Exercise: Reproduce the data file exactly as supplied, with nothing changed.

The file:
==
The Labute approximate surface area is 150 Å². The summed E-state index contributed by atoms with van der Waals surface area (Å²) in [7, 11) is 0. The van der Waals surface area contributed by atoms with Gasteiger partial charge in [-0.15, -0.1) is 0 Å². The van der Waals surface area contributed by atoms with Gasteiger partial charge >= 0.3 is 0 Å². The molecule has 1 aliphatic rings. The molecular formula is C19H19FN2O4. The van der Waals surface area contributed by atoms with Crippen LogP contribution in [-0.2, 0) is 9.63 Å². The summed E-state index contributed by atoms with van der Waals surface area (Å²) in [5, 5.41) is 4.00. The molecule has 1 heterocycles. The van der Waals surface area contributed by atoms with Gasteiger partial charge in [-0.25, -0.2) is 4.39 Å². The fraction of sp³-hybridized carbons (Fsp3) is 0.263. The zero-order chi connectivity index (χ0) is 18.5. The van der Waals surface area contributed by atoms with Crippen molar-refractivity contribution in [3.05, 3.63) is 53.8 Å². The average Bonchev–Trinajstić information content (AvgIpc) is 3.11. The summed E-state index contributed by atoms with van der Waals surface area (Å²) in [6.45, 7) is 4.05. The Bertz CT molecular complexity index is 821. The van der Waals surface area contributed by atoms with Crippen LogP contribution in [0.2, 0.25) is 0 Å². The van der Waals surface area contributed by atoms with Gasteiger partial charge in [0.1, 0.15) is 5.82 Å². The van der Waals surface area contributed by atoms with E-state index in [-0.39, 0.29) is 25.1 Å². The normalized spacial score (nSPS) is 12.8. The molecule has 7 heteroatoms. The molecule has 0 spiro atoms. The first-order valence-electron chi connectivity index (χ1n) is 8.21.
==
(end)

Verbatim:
The Labute approximate surface area is 150 Å². The summed E-state index contributed by atoms with van der Waals surface area (Å²) in [7, 11) is 0. The van der Waals surface area contributed by atoms with Gasteiger partial charge in [-0.15, -0.1) is 0 Å². The van der Waals surface area contributed by atoms with Gasteiger partial charge >= 0.3 is 0 Å². The molecule has 1 aliphatic rings. The molecular formula is C19H19FN2O4. The van der Waals surface area contributed by atoms with Crippen LogP contribution in [-0.2, 0) is 9.63 Å². The summed E-state index contributed by atoms with van der Waals surface area (Å²) in [5, 5.41) is 4.00. The molecule has 1 heterocycles. The van der Waals surface area contributed by atoms with Gasteiger partial charge in [-0.25, -0.2) is 4.39 Å². The fraction of sp³-hybridized carbons (Fsp3) is 0.263. The zero-order chi connectivity index (χ0) is 18.5. The van der Waals surface area contributed by atoms with Crippen molar-refractivity contribution in [3.05, 3.63) is 53.8 Å². The average Bonchev–Trinajstić information content (AvgIpc) is 3.11. The summed E-state index contributed by atoms with van der Waals surface area (Å²) in [6.45, 7) is 4.05. The Bertz CT molecular complexity index is 821. The van der Waals surface area contributed by atoms with Crippen LogP contribution in [0.2, 0.25) is 0 Å². The van der Waals surface area contributed by atoms with Gasteiger partial charge in [0.1, 0.15) is 5.82 Å². The van der Waals surface area contributed by atoms with E-state index in [-0.39, 0.29) is 25.1 Å². The normalized spacial score (nSPS) is 12.8. The molecule has 7 heteroatoms. The molecule has 0 spiro atoms. The first-order valence-electron chi connectivity index (χ1n) is 8.21.